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Heather Fletcher is senior content editor with Target Marketing.

Frogs, fish, dogs, spiders, hyenas, chimps and others in the animal kingdom all have an innate ability for counting. But we humans are easily fooled by numbers, especially when they’re presented in context. Learning to exploit the power of context can pay off big for marketers, but at the same time, marketers need to be careful not to be fooled themselves.

What should Donald Trump Jr. and Eric Trump do with Trump Brand? The brand has traditionally been positioned as upscale: hotel rooms that start at $400; golf club memberships for up to $200,000; $50 cologne; $40 wines; $175 ties. But with the president’s low approval ratings, things have not gone well in some of the Trump businesses — paving the way for some geo-demographic segmentation opportunities.

Say “United,” and the instant mental image is of a bloodied passenger being dragged off of a flight. The airline met that brand crisis with a statement the public greeted with ire. So that may be why United is “quietly” rolling out a new program to deal with overbooking — the practice of selling more seats than a plane actually houses, which is the stated reason the bloodied passenger was dragged down an aisle.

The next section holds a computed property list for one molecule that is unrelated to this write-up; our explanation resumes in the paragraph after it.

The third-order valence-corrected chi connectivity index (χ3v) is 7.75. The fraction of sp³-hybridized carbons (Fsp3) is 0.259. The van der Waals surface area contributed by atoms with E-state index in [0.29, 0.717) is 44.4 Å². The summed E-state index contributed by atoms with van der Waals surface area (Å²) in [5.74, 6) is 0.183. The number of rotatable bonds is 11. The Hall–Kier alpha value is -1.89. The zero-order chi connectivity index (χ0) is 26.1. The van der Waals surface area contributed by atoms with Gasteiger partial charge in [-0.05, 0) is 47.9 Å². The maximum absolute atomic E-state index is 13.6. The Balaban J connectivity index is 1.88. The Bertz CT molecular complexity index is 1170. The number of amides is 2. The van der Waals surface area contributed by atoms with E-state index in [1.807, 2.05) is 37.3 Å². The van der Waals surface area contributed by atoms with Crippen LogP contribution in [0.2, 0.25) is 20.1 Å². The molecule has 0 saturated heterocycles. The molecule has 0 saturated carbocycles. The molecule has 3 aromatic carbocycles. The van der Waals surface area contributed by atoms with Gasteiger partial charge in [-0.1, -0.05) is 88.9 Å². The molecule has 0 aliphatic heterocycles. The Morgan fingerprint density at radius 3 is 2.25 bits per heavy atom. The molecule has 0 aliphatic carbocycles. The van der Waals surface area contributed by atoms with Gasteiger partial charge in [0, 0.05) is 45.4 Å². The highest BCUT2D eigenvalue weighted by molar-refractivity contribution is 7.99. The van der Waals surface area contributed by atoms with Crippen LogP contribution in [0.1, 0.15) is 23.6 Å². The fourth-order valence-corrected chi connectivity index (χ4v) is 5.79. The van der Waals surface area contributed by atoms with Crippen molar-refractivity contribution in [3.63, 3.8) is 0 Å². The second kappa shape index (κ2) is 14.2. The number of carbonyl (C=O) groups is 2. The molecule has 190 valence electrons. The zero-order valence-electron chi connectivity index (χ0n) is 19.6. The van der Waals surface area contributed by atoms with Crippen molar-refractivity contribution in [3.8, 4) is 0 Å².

Kim Kardashian West "ignites controversy" with a Virgin Mary candle. This seems like a major brand awareness campaign. That may not sound like it makes sense, as Kim K. is angering many people. But in the school of any publicity is good publicity, which brands like Urban Outfitters, Zara and Nordstrom may have graduated from recently with their controversial products, Kim K. is taking it to the highest level.

Yesterday, Tony the Tiger may not have been feeling so G-R-R-reat! The spokesbeast for Kellogg’s Frosted Flakes may have been the most public face of the brand — until Breitbart.com started up the “#DumpKelloggs” campaign. As of presstime, the news site claimed more than 150,172 consumers had signed a pledge to boycott Kellogg’s products.

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